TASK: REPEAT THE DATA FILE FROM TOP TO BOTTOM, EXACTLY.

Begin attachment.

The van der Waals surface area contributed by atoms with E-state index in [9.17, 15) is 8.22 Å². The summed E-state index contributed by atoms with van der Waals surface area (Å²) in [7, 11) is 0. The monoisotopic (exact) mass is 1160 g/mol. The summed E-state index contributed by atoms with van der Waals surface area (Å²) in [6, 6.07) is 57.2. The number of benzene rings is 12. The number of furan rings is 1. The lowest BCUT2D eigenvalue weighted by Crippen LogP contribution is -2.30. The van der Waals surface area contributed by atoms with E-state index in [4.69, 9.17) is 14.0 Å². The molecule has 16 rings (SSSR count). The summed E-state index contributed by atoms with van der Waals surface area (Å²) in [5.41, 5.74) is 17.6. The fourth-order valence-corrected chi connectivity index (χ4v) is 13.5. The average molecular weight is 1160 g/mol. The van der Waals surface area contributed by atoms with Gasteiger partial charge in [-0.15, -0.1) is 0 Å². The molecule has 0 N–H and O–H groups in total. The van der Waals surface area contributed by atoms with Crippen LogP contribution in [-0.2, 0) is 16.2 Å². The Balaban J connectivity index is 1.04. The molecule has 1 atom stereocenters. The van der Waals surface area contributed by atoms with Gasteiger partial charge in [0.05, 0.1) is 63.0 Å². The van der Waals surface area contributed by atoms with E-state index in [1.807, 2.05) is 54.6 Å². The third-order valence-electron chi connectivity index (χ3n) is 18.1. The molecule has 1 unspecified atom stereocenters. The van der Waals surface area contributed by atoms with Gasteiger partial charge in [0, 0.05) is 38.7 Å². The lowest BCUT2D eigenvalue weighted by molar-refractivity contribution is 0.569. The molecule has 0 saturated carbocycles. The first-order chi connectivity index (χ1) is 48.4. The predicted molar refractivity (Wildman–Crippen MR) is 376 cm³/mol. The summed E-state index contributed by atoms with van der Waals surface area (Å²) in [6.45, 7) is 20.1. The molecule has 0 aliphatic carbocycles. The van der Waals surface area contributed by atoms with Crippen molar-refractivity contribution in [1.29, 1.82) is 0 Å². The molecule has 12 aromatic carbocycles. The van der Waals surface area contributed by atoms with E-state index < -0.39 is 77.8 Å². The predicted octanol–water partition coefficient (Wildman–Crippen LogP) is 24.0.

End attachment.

The van der Waals surface area contributed by atoms with E-state index in [9.17, 15) is 8.22 Å². The summed E-state index contributed by atoms with van der Waals surface area (Å²) in [7, 11) is 0. The monoisotopic (exact) mass is 1160 g/mol. The summed E-state index contributed by atoms with van der Waals surface area (Å²) in [6, 6.07) is 57.2. The number of benzene rings is 12. The number of furan rings is 1. The lowest BCUT2D eigenvalue weighted by Crippen LogP contribution is -2.30. The van der Waals surface area contributed by atoms with E-state index in [4.69, 9.17) is 14.0 Å². The molecule has 16 rings (SSSR count). The summed E-state index contributed by atoms with van der Waals surface area (Å²) in [5.41, 5.74) is 17.6. The fourth-order valence-corrected chi connectivity index (χ4v) is 13.5. The average molecular weight is 1160 g/mol. The van der Waals surface area contributed by atoms with Gasteiger partial charge in [-0.15, -0.1) is 0 Å². The molecule has 0 N–H and O–H groups in total. The van der Waals surface area contributed by atoms with Crippen LogP contribution in [-0.2, 0) is 16.2 Å². The Balaban J connectivity index is 1.04. The molecule has 1 atom stereocenters. The van der Waals surface area contributed by atoms with Gasteiger partial charge in [0.05, 0.1) is 63.0 Å². The van der Waals surface area contributed by atoms with E-state index in [1.807, 2.05) is 54.6 Å². The third-order valence-electron chi connectivity index (χ3n) is 18.1. The molecule has 1 unspecified atom stereocenters. The van der Waals surface area contributed by atoms with Gasteiger partial charge in [0, 0.05) is 38.7 Å². The lowest BCUT2D eigenvalue weighted by molar-refractivity contribution is 0.569. The molecule has 0 saturated carbocycles. The first-order chi connectivity index (χ1) is 48.4. The predicted molar refractivity (Wildman–Crippen MR) is 376 cm³/mol. The summed E-state index contributed by atoms with van der Waals surface area (Å²) in [6.45, 7) is 20.1. The molecule has 0 aliphatic carbocycles. The van der Waals surface area contributed by atoms with Crippen molar-refractivity contribution in [1.29, 1.82) is 0 Å². The molecule has 12 aromatic carbocycles. The van der Waals surface area contributed by atoms with E-state index < -0.39 is 77.8 Å². The predicted octanol–water partition coefficient (Wildman–Crippen LogP) is 24.0.